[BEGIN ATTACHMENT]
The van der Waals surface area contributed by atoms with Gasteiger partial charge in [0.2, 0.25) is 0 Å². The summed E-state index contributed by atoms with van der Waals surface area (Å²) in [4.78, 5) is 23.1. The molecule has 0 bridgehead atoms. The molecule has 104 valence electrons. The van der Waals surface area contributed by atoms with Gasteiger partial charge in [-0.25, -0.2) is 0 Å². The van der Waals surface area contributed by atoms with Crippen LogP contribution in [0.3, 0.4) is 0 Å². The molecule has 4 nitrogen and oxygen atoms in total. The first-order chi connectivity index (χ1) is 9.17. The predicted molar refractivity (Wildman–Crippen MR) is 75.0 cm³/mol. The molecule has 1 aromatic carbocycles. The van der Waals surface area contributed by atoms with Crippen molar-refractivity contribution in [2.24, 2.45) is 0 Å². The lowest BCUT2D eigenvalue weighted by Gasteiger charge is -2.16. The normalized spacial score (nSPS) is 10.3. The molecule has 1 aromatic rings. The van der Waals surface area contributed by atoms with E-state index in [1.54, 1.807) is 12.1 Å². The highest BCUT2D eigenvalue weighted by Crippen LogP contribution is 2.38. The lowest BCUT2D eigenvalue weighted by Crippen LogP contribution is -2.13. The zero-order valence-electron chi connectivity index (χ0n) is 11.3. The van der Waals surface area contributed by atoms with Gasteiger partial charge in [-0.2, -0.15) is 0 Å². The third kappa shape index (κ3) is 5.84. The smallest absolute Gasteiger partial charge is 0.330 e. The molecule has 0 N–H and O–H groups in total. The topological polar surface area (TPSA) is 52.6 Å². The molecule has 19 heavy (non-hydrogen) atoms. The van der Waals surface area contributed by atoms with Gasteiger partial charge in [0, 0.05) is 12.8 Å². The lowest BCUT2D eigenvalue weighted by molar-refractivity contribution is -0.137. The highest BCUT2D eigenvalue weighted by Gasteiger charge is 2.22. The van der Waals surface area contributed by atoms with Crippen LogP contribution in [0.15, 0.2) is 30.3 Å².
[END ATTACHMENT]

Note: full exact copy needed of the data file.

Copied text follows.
The van der Waals surface area contributed by atoms with Gasteiger partial charge in [0.2, 0.25) is 0 Å². The summed E-state index contributed by atoms with van der Waals surface area (Å²) in [4.78, 5) is 23.1. The molecule has 0 bridgehead atoms. The molecule has 104 valence electrons. The van der Waals surface area contributed by atoms with Gasteiger partial charge in [-0.25, -0.2) is 0 Å². The van der Waals surface area contributed by atoms with Crippen LogP contribution in [0.3, 0.4) is 0 Å². The molecule has 4 nitrogen and oxygen atoms in total. The first-order chi connectivity index (χ1) is 9.17. The predicted molar refractivity (Wildman–Crippen MR) is 75.0 cm³/mol. The molecule has 1 aromatic carbocycles. The van der Waals surface area contributed by atoms with Crippen molar-refractivity contribution in [2.24, 2.45) is 0 Å². The lowest BCUT2D eigenvalue weighted by Gasteiger charge is -2.16. The normalized spacial score (nSPS) is 10.3. The molecule has 1 aromatic rings. The van der Waals surface area contributed by atoms with E-state index in [1.54, 1.807) is 12.1 Å². The highest BCUT2D eigenvalue weighted by Crippen LogP contribution is 2.38. The lowest BCUT2D eigenvalue weighted by Crippen LogP contribution is -2.13. The zero-order valence-electron chi connectivity index (χ0n) is 11.3. The van der Waals surface area contributed by atoms with Gasteiger partial charge in [-0.2, -0.15) is 0 Å². The third kappa shape index (κ3) is 5.84. The smallest absolute Gasteiger partial charge is 0.330 e. The molecule has 0 N–H and O–H groups in total. The topological polar surface area (TPSA) is 52.6 Å². The molecule has 19 heavy (non-hydrogen) atoms. The van der Waals surface area contributed by atoms with Gasteiger partial charge in [0, 0.05) is 12.8 Å². The lowest BCUT2D eigenvalue weighted by molar-refractivity contribution is -0.137. The highest BCUT2D eigenvalue weighted by Gasteiger charge is 2.22. The van der Waals surface area contributed by atoms with Crippen LogP contribution in [0.15, 0.2) is 30.3 Å².